Many of us will spend New Year’s Eve eating, drinking and partying like it’s … 2017.
But there are others around the world who prefer to spice up their celebrations in a bunch of weird and wonderful ways.
When it comes to celebrating the New Year everyone has their own unique way of doing things. From throwing bread, smashing plates on friends’ doors, jumping waves to donning colorful underpants, these are 15 bizarre ways to celebrate the end of the year around the world.
New Year’s in Colombia is filled with superstition and there’s a host of ways people celebrate, but perhaps the most interesting is this: As the clock strikes midnight, dash out the door with your suitcase and run once around the block. The reason? It guarantees you will have a travel-filled year!
At midnight on New Year’s Eve, tradition dictates you must eat 12 grapes — one at each stroke of the clock. The grapes are supposed to signify good luck for every month of the coming year.
3. South Africa
If you’re celebrating in Johannesburg, head’s up! Locals there throw old appliances out the window or off their balconies, including fridges, televisions, microwaves and even old couches. The act is meant to symbolize getting rid of the old in favor of the new.
You can’t accuse the Danes of having boring New Year’s traditions. They save unused plates, dishes and glasses until the 31st of December and ring in the New Year by hurling them against the doors of their relatives and friends. Not just a mess, it’s meant to be an affectionate (though now unusable) gift from loved ones to bring luck to the coming year. They also climb on top of tables and chairs at midnight and leap off them, literally, into the New Year.
5. Central and South America
What color underpants you wear on New Year’s will determine your fate for the year ahead in countries like Bolivia, Ecuador, Brazil and Venezuela. It’s considered lucky to wear special underwear on New Year’s Eve, with yellow supposed to bring in money and red meaning you will find love.
In Bolivia, coins are baked into cakes and other sweets. The person who finds the coin while eating the cake gets good luck in the next year, as well as a sugar rush.
In Finland, it’s tradition to predict the year by casting molten tin into a bucket of water and interpreting the shape the metal then takes when it hardens. For example, a ship is meant to signify you will travel, while a heart or ring shape means there will be wedding bells in the New Year.
It’s all about round shapes in the Philippines for New Years. Anything round is supposed to represent coins and symbolize prosperity. Families will fill their tables with 12 round fruits such as grapes, oranges, cantaloupe and watermelon, each to signify a month of the year. Eating a lot of round foods means you’ll make a lot of money in the New Year.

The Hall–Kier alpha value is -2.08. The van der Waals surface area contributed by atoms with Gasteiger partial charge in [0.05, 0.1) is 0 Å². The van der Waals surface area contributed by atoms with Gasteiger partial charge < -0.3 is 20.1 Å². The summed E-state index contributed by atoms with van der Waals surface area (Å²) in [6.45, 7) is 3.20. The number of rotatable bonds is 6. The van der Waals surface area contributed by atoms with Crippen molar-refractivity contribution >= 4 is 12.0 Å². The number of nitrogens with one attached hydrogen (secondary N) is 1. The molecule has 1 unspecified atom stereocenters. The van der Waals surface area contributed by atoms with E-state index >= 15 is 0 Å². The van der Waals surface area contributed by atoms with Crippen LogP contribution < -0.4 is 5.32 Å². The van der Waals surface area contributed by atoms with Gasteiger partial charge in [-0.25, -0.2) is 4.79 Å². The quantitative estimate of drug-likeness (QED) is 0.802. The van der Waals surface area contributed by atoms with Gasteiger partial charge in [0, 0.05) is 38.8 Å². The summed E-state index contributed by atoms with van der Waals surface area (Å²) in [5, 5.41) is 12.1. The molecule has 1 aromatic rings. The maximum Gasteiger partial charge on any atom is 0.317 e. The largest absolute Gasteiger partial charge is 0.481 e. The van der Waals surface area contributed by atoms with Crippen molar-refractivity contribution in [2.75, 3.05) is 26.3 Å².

There are probably better ways to make use of your bread, but in Ireland people like to bash it against the walls and doors of their home on New Year’s to ward off evil spirits. Some also see it as a way of encouraging good luck and ensuring there will be plenty of bread available over the coming year.
In Panama, effigies of famous people are burned as a way to start the New Year off with good luck. The effigies can include anyone including celebrities, public figures and politicians such as Fidel Castro. Burning them represents burning the troubles and miseries of the past year and bringing in a fresh start.
Estonians celebrate by filling themselves to the brim with food, eating seven, nine or 12 dishes on New Year’s Eve. The numbers are meant to bring luck, and the more you eat, the luckier you get. With every meal, it is said you will gain more strength in the coming year.
At the stroke of midnight, it’s tradition for people to kiss someone – either a significant other or a mysterious stranger who is closest to you. A kiss on New Year's Eve is said to bring good fortune. Some people think that failing to kiss someone will set you up for a year of loneliness.
In Brazil, revellers make their way to the beach. When midnight comes around, they jump seven waves to bring good luck and honor the Goddess of the Sea, Iemanja. Some people also set little boats with flowers, jewelry and other gifts into the water. If the offers float out to sea instead of being brought back to shore by the waves, Iemanja will reward them with a year of good luck.
In Japan, people dress up as the zodiac animal of the upcoming year - 2017 is the Year of the Rooster. They also head to a local temple where the bell is rung 108 times, a sacred number.
Romanians participate in a 2,000-year-old tradition which involves dressing up as bears and dancing around to scare off bad spirits. They believe bears will protect them and ensure they have a prosperous New Year. The festival, called Ursul, originated from an ancient Indo-European tribe who believed bears were sacred.
Do you have any unusual ways of celebrating New Year’s or any special traditions? Please share your thoughts in the comments section below. If you enjoyed this story, please share via the social media buttons!